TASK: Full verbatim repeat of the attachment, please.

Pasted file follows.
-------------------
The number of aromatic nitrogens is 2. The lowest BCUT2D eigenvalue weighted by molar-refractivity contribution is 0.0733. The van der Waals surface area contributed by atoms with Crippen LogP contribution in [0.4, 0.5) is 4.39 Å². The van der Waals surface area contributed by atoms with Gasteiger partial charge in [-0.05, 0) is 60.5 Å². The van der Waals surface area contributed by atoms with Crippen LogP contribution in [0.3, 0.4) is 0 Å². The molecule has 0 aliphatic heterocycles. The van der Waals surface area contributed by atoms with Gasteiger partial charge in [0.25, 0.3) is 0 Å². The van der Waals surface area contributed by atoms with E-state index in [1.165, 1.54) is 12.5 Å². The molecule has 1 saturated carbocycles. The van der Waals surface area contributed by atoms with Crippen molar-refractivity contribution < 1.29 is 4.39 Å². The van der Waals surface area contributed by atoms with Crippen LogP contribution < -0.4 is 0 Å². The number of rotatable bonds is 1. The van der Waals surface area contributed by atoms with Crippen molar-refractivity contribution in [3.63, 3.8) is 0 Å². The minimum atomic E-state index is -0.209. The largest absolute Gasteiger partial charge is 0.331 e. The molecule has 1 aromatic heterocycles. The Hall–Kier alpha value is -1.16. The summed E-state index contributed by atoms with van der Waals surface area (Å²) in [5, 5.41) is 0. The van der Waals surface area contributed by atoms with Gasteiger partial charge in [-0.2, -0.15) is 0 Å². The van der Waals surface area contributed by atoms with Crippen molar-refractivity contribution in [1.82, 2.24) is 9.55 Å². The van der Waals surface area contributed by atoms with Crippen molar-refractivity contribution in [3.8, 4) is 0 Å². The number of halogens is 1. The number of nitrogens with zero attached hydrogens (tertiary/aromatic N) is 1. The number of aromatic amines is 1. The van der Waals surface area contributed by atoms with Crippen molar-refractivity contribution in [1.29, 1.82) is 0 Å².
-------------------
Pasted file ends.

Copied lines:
The number of aromatic nitrogens is 2. The lowest BCUT2D eigenvalue weighted by molar-refractivity contribution is 0.0733. The van der Waals surface area contributed by atoms with Crippen LogP contribution in [0.4, 0.5) is 4.39 Å². The van der Waals surface area contributed by atoms with Gasteiger partial charge in [-0.05, 0) is 60.5 Å². The van der Waals surface area contributed by atoms with Crippen LogP contribution in [0.3, 0.4) is 0 Å². The molecule has 0 aliphatic heterocycles. The van der Waals surface area contributed by atoms with Gasteiger partial charge in [0.25, 0.3) is 0 Å². The van der Waals surface area contributed by atoms with E-state index in [1.165, 1.54) is 12.5 Å². The molecule has 1 saturated carbocycles. The van der Waals surface area contributed by atoms with Crippen molar-refractivity contribution < 1.29 is 4.39 Å². The van der Waals surface area contributed by atoms with Crippen LogP contribution < -0.4 is 0 Å². The number of rotatable bonds is 1. The van der Waals surface area contributed by atoms with Crippen molar-refractivity contribution in [3.63, 3.8) is 0 Å². The minimum atomic E-state index is -0.209. The largest absolute Gasteiger partial charge is 0.331 e. The molecule has 1 aromatic heterocycles. The Hall–Kier alpha value is -1.16. The summed E-state index contributed by atoms with van der Waals surface area (Å²) in [5, 5.41) is 0. The van der Waals surface area contributed by atoms with Gasteiger partial charge in [-0.2, -0.15) is 0 Å². The van der Waals surface area contributed by atoms with Crippen molar-refractivity contribution in [1.82, 2.24) is 9.55 Å². The van der Waals surface area contributed by atoms with Crippen molar-refractivity contribution in [3.8, 4) is 0 Å². The number of halogens is 1. The number of nitrogens with zero attached hydrogens (tertiary/aromatic N) is 1. The number of aromatic amines is 1. The van der Waals surface area contributed by atoms with Crippen molar-refractivity contribution in [1.29, 1.82) is 0 Å².